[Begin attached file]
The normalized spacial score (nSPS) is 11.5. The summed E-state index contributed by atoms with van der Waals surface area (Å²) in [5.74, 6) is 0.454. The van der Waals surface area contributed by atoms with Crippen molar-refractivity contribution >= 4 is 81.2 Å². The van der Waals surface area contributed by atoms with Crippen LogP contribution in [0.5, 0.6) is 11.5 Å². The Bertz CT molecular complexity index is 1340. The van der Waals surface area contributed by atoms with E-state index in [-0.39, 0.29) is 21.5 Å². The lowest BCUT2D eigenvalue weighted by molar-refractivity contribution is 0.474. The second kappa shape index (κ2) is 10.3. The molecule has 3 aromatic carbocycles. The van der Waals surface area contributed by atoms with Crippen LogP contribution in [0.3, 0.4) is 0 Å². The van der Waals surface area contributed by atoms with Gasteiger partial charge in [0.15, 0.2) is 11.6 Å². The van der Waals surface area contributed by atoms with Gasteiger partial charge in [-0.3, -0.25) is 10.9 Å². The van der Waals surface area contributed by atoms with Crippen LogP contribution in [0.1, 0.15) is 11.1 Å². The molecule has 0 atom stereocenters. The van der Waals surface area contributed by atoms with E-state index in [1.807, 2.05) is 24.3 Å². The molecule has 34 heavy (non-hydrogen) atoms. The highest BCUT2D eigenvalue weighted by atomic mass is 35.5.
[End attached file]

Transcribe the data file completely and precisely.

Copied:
The normalized spacial score (nSPS) is 11.5. The summed E-state index contributed by atoms with van der Waals surface area (Å²) in [5.74, 6) is 0.454. The van der Waals surface area contributed by atoms with Crippen molar-refractivity contribution >= 4 is 81.2 Å². The van der Waals surface area contributed by atoms with Crippen LogP contribution in [0.5, 0.6) is 11.5 Å². The Bertz CT molecular complexity index is 1340. The van der Waals surface area contributed by atoms with E-state index in [-0.39, 0.29) is 21.5 Å². The lowest BCUT2D eigenvalue weighted by molar-refractivity contribution is 0.474. The second kappa shape index (κ2) is 10.3. The molecule has 3 aromatic carbocycles. The van der Waals surface area contributed by atoms with Crippen LogP contribution in [0.3, 0.4) is 0 Å². The van der Waals surface area contributed by atoms with Gasteiger partial charge in [0.15, 0.2) is 11.6 Å². The van der Waals surface area contributed by atoms with Gasteiger partial charge in [-0.3, -0.25) is 10.9 Å². The van der Waals surface area contributed by atoms with Crippen LogP contribution in [0.1, 0.15) is 11.1 Å². The molecule has 0 atom stereocenters. The van der Waals surface area contributed by atoms with E-state index in [1.807, 2.05) is 24.3 Å². The molecule has 34 heavy (non-hydrogen) atoms. The highest BCUT2D eigenvalue weighted by atomic mass is 35.5.